The tremendous interest generated by this first study led the DESA to launch additional feasibility studies for programs in Costa Rica, Honduras, Uruguay and Venezuela. In April, 1988, the U.S. TDP increased its grant to $2.7 million to cover this second phase. The Honduran and Uruguayan components are analyses of the potential for digitalization and another study in Uruguay looks into the possible integration of the Argentine and Uruguayan systems through a fiber optic link. A consultant in Venezuela has completed the design for an underseas fiber optic cable between Caracas and Puerto Rico. This cable will link with major international cables in the area, thus increasing communications capabilities. The project in Costa Rica involves the design of a centralized operations and maintenance center, as well as a fiber optic ring around San Jose.

In addition to the projects funded by U.S. TDP, the OAS has embarked on a five-country project with support from the Government of Italy in the amount of $1.5 million. The Italian consulting firm, CONSULTEL, is implementing digitalization studies in some of the countries involved in this project, which includes Bolivia, Colombia, Ecuador, Guatemala and Peru. Several million dollars of additional funding for future OAS projects is expected to come from the private sector.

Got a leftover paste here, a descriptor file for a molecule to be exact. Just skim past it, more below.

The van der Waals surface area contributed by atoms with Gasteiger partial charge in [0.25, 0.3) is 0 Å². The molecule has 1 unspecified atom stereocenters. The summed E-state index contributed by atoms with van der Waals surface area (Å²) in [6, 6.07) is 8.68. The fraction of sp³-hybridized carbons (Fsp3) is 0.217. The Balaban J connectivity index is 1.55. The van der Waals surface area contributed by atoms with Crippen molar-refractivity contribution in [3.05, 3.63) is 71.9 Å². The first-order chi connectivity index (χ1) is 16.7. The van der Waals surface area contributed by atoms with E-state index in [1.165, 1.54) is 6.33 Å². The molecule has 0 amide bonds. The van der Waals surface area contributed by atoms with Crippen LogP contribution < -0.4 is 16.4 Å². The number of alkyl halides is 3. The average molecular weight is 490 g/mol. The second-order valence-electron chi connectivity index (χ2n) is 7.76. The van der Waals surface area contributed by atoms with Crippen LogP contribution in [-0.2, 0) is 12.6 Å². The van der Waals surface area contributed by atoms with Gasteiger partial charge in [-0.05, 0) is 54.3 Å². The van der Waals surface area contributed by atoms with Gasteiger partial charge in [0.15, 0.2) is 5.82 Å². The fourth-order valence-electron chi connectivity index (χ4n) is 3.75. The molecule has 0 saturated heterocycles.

Along with the technical studies undertaken by DESA, the Organization has held several important conferences recently to help those involved in the privatization movement in Latin America become more familiar with state-of-the-art technologies as well as the legal intricacies of the reform process. In September, 1989, a symposium on "New Telecommunications Technology" was attended by ministers and directors of telecommunications enterprises from over 12 Latin American countries, as well as senior representatives from major corporations. At the opening ceremony of this symposium held in Washington, D.C., the Secretary General of the OAS, Ambassador Joao Clemente Baena Soares commented on the necessity of modernizing the existing systems in Latin America, "not only to become more competitive internationally, but also to promote increased internal productivity and the development of complimentary activities in the area of commercial services."